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ISAIAS’ FAST FURY: City picks up from tropical storm that left 200,000 New Yorkers without power

Tropical storm Isasias hit New York City, first closing all beaches. (Photo by Todd Maisel)

BY TODD MAISEL, EMILY DAVENPORT AND ROBERT POZARYCKI

It came and went in a hurry — but Tropical Storm Isaias left plenty of reminders of his destructive power across New York City.

Isaias began wreaking havoc on New York City Tuesday morning, closing all beaches, flooding streets, causing trees to collapse and manhole transformers to blow in various boroughs as his heavy wind whipped and rain fell upon the five boroughs.

But the storm blew out of town by late afternoon, letting the sun shine once again on the city. Then the work began to fix the damage left behind.

As of 6 p.m. Tuesday night, Con Edison reported that more than 200,000 customers lost power due to the storm in New York City and Westchester County. A Con Ed spokesperson said the utility company hadn’t suffered that many storm-related outages since Hurricane Sandy back in 2012.

According to Con Edison, the outages affect at least 17,000 customers in the Bronx, 28,000 customers on Staten Island, 15,500 customers in Brooklyn; and 33,000 customers in Queens.

Crews were expected to work around the clock to restore power as quickly as possible. To report a power outage, call 800-75-CONED or visit coned.com.

Across the city, New Yorkers took to Twitter to report downed power lines and trees all over the place. At the height of the storm, firefighters dealt with a major building collapse in Brooklyn that forced several evacuations; no major injuries were reported.

Storm barriers called Tiger Dams, were erected along South Street to protect the downtown financial district from an approaching tropical storm that will bring tides above flood levels. (Photo by Todd Maisel)

Queens saw one storm-related fatality when a deliveryman was killed when his van was crushed by a fallen tree in Briarwood.

The weather started getting rough in the morning on the Rockaway Boardwalk. Though the beaches were closed, there were still a number of surfers who took the risk of enjoying the storm’s serious waves. Yet even that proved too much for some.

Tropical storm Isaias hit New York City, first closing all beaches. (Photo by Todd Maisel)
Tropical storm Isaias hit New York City, first closing all beaches. (Photo by Todd Maisel)

“It’s just too choppy to surf any more,” said one dedicated boarder, carrying his surfboard along the boardwalk.

Tropical storm Isaias hit New York City, first closing all beaches. (Photo by Todd Maisel)

City lifeguards remained on duty, all darning orange raincoats, a few taking refuge under makeshift lean-twos on their lifeguard stands. Some intrepid beachgoers were walking on the beach, one woman commenting, “the wind and the air feel so good.”

Tropical storm Isaias hit New York City, first closing all beaches. (Photo by Todd Maisel)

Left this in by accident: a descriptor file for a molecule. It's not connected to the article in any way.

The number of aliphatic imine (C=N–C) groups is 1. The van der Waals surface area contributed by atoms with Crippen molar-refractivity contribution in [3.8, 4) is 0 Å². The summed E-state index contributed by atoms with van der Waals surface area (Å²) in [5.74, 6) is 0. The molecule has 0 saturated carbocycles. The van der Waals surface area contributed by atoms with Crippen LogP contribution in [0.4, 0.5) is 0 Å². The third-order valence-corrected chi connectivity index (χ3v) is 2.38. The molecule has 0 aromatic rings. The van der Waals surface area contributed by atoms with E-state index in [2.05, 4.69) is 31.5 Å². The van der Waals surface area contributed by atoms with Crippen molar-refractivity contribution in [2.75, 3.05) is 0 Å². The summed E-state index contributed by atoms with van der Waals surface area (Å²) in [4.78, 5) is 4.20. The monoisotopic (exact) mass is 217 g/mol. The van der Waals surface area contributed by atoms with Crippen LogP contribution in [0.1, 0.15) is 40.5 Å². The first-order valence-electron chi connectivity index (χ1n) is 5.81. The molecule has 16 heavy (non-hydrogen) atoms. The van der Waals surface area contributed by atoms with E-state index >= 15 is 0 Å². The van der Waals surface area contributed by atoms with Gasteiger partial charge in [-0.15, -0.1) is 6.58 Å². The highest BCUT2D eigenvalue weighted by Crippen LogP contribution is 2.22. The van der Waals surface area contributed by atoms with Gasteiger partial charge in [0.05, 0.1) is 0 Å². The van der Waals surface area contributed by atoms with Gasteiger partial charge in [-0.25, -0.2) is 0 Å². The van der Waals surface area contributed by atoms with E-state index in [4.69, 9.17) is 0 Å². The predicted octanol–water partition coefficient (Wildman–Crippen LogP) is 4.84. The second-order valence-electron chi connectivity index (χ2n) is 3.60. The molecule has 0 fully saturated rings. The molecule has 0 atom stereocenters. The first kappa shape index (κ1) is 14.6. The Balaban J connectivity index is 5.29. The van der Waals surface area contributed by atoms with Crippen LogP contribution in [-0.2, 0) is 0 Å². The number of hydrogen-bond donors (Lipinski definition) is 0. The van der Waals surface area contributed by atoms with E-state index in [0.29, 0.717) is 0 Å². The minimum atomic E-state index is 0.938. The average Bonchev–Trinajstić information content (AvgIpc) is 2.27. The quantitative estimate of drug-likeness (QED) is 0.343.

Tropical Storm Isaias hit New York City, first closing all beaches. (Photo by Todd Maisel)

Another man running on the boardwalk smiled as he ran in the rain. “You must think I’m crazy,” he quipped.

In Brooklyn, several trees were already down on vehicles, one on 2nd Street in Sunset Park – one reported minor injury reported at this time. Officials caution residents to watch for falling trees and branches, especially where large trees are located. Firefighters were also dealing with blown manholes in Williamsburg — several transformers had blown from the water flowing into the mains.

Tropical storm Isaias hit New York City, branches down on Fillmore Avenue in Marine Park took down power lines and damaged a car. (Photo by Todd Maisel)
Tropical storm Isaias hit New York City, branches down on Fillmore Avenue in Marine Park took down power lines and damaged a car. (Photo by Todd Maisel)

Police reports say that parts of the Belt Parkway are already flooded, mostly right lanes where drains are becoming clogged by debris.

There are also fears that the storm might spawn tornadoes later Tuesday, according to the National Weather Service.

Tree down on New York Avenue knocked out power, damaged vehicles. (Photo by Todd Maisel)
Tropical storm Isaias hit New York City, first closing all beaches. (Photo by Todd Maisel)
Tropical storm Isaias hit New York City, first closing all beaches. (Photo by Todd Maisel)
Tropical storm Isaias hit New York City, first closing all beaches, but hold onto your hats. (Photo by Todd Maisel)
A downed tree limb covers a car on 98th Street off Park Lane South in Richmond Hill, Queens, on Aug. 4, 2020. (Photo by Robert Pozarycki)
Cars pass a damaged tree on Park Lane South near 98th Street in Richmond Hill, Queens, on Aug. 4, 2020. (Photo by Robert Pozarycki)
Tropical storm Isasias hit New York City, this tree down on vehicles and power lines in Bay Ridge. (Photo by Todd Maisel)
The windstorm that swept through the city early afternoon damaged a number of street and park trees—
and one of the most beloved of trees, outside of 2 Fifth Ave. (Photo by Tequila Minsky)

 

Many have taken to social media to show the intensity of the storm as well as some of the damage that was done.

Updated at 4:10 p.m.

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